1. Sorry, forgot a comma. He’s going to meet the Northern Emperor, and the main character’s neighbor will be there as well.

  2. Not that I’ve studied fiction writing methods in depth, but this was the best and simplest method for writing a fiction scene that I’ve found. Thanks so much!

  3. Suppose you are snippetting a long multi-scene chapter on a blog.

    If you are snippetting it daily, you might want to break it into sub scene chunks.

    Suppose a scene involving several people talking over a problem. The situation at the start of the discussion, and the end of the discussion will be different. Action items, etc. You don’t have to slice the snippet down to covering a single concept, but a snippet has movement, and leaves you wanting to see the next event.

    If you have a day for comments to show, maybe you get nothing, maybe you get only comments about the last question you raise, maybe someone really is interested in something mid snippet that the later material would normally distract on. If you snippet regularly, and have a community, you may get discussions off of comments.

    If what you post are really large chapters, such that a reader may want a day or two for the first read through, and a day or two for notes, before they have anything to say. You might get comments spread out over time in chat, if you have a community of readers, but not if you are also posting in a chat. Long posts are for forums or web pages, I suspect.

    I’m the time of reader who comments sometimes on long complicated things. But, a) relatively few stories that I’m a huge fan of b) I can recall updates where I was the only reader saying anything c) Feed back was not instant where it was rigorous. And, I still wonder if that one guy ever started posting that story somewhere again, and if it was my flakiness that was the issue.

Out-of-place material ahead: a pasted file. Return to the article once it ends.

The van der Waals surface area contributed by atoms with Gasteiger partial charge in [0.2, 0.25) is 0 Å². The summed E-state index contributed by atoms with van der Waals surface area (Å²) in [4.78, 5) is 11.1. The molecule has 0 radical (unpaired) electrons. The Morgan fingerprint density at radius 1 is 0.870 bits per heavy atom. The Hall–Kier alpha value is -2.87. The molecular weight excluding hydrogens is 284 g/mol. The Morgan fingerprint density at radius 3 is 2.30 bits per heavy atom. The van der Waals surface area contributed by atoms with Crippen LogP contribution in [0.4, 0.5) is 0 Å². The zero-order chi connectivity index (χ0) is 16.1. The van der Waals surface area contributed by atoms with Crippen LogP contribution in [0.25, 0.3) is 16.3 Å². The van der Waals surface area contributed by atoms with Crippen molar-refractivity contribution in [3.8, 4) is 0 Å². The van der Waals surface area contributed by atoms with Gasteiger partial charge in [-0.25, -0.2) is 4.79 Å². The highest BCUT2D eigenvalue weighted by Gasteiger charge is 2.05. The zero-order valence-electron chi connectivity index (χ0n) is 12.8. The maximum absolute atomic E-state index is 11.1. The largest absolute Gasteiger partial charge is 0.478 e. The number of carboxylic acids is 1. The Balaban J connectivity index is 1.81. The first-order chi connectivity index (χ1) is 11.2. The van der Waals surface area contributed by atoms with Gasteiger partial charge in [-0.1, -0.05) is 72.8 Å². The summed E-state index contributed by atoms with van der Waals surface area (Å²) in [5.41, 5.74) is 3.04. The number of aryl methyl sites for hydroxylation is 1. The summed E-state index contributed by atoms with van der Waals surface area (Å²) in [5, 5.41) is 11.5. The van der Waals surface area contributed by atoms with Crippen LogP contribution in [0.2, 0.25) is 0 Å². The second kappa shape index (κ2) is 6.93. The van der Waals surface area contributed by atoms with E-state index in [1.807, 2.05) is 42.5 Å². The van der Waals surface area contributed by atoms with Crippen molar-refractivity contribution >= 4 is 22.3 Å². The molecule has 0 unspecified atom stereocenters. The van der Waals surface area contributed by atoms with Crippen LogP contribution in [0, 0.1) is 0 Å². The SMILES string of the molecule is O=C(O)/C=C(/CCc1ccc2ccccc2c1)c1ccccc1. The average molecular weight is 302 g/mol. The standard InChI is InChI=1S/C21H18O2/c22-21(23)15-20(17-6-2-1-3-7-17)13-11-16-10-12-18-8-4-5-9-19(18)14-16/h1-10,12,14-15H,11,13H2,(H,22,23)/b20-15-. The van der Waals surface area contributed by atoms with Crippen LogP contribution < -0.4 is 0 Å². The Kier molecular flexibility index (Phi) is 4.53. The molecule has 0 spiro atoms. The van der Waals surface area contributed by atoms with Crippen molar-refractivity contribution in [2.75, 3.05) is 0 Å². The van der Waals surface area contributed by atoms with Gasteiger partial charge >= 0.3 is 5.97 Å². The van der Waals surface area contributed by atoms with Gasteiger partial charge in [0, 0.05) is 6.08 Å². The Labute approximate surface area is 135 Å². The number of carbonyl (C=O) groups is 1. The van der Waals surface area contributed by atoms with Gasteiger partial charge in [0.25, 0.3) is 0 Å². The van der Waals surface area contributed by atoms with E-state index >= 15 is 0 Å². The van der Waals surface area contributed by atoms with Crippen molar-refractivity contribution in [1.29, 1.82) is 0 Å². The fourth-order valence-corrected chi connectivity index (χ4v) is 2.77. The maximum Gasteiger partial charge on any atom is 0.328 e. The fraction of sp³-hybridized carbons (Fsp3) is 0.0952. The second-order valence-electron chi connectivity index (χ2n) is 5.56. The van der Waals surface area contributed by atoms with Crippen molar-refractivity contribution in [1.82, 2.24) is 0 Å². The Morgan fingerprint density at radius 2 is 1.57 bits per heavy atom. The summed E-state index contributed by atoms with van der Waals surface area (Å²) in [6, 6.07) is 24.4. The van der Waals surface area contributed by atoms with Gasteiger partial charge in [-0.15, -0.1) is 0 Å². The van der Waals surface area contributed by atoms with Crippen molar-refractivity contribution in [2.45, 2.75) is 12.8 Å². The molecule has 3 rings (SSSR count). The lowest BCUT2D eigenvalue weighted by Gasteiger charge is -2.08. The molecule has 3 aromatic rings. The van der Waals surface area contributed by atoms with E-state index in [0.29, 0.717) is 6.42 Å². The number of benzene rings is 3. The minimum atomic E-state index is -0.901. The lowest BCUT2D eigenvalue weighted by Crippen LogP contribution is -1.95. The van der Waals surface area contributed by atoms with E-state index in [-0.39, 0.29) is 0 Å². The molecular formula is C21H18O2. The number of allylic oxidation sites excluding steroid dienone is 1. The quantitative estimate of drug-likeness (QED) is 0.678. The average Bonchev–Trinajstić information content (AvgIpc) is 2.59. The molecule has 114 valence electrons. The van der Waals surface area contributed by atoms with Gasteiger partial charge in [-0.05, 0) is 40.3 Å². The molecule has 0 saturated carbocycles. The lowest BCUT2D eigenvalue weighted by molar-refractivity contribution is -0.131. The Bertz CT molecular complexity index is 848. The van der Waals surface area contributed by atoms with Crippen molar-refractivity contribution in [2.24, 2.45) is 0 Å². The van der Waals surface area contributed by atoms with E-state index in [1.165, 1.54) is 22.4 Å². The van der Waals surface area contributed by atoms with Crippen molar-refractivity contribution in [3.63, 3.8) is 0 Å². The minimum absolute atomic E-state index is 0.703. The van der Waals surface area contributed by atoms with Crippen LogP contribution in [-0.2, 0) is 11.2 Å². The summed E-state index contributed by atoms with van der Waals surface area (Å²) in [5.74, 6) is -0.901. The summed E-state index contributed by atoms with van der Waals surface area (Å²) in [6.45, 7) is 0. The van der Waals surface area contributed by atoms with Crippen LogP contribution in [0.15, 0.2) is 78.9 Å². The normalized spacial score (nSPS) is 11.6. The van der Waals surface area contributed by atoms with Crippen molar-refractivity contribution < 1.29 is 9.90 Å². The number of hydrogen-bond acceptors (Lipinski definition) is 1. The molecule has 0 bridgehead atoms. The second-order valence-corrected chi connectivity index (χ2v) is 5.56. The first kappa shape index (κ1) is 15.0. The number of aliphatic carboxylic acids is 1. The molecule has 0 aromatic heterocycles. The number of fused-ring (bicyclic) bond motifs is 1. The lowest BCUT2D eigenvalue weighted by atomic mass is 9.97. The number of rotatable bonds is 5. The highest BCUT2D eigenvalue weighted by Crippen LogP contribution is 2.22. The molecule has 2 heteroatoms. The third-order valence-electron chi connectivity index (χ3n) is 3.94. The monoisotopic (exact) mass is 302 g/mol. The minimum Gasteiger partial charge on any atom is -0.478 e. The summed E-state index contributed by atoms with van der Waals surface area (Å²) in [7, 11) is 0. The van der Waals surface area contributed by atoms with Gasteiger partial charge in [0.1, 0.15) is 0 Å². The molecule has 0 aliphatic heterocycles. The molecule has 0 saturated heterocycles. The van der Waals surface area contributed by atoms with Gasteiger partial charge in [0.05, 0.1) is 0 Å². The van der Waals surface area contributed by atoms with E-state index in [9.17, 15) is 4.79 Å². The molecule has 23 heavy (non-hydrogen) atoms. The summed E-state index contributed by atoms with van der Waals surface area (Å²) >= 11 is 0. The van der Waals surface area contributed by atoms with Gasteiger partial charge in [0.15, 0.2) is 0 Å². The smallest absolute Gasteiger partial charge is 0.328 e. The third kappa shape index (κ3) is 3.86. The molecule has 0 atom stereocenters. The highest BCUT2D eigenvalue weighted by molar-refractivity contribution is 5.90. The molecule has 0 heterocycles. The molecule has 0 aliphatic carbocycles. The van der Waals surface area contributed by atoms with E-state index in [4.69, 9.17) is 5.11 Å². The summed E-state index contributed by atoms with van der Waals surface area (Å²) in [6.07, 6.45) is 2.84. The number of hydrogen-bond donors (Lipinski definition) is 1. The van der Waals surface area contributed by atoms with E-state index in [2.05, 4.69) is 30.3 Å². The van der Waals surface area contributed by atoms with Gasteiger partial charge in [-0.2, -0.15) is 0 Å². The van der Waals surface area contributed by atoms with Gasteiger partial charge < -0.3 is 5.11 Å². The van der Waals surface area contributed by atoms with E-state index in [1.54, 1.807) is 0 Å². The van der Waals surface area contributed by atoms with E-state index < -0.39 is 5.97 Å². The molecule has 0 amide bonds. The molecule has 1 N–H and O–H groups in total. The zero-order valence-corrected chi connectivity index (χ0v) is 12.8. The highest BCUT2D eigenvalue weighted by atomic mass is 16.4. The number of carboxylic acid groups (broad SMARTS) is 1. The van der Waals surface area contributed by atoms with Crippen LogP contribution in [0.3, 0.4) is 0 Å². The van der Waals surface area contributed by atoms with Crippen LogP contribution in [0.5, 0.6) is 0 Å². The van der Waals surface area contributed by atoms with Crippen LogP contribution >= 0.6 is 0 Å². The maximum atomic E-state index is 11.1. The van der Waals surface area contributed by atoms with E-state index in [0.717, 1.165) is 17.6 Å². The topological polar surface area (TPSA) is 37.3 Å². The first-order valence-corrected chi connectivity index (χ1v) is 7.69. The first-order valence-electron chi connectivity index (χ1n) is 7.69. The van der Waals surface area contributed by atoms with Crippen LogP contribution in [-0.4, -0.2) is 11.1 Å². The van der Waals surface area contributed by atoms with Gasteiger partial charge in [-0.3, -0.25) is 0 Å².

4. A chat set up is bad for this sort of thing. The writer needs to be able to post a snippet (Like this blog) with all the comments and discussion as, well, comments like this. Fans, visitors, and alpha/beta readers should be able to go the site and just see the site owner’s posts, and comment threads only if they want.

    You can refer him to mine https://pamuphoff.livejournal.com/ if he wants to see an example of a writer using it for Beta readers.

  5. The best feedback I get when I post snippets is when somebody says “I would like to buy this please.” That’s all I need to know. ~:D

    “Do you have any other rules for building scenes or chapters?”

    Generally I do everything wrong, and I certainly do this wrong too. For me a chapter is when the action with one character or group seems to have come to a plateau, and I want to see what those other guys back at the ranch are doing. Sometimes I have one chapter where we see an action from one character’s location, then the next chapter is the same action from a different location.

    We get to see the flying saucer crew discussing what’s next, we get to see the lippy robot spiders and crazy mecha-suited humans making fun of the flying saucer from down in the desert at the landing location, and finally we join the FBI agents in their stakeout car when they see the flying saucer for the first time. Same flying saucer, three chapters. Or sometimes three jump-cuts in the same chapter, it depends.

    I recommend no one else use my method. It is weird, and wrong, but it is mine own. ~:D

  6. I outlined the first half of the book-that-will-never-be based on the plotting of TV series I liked: A chapter is an episode with its own substory, but season arc and show arc both also move forward.
    That didn’t work. Among other issues, it resulted in really long chapters. I did write the first several, which highlighted another problem: Linear writing doesn’t work for me. I need to skip back and forth, which I didn’t get used to.
    I like Dorothy’s pattern. I didn’t notice it while reading, but the books read very easily and quickly, so I think it works.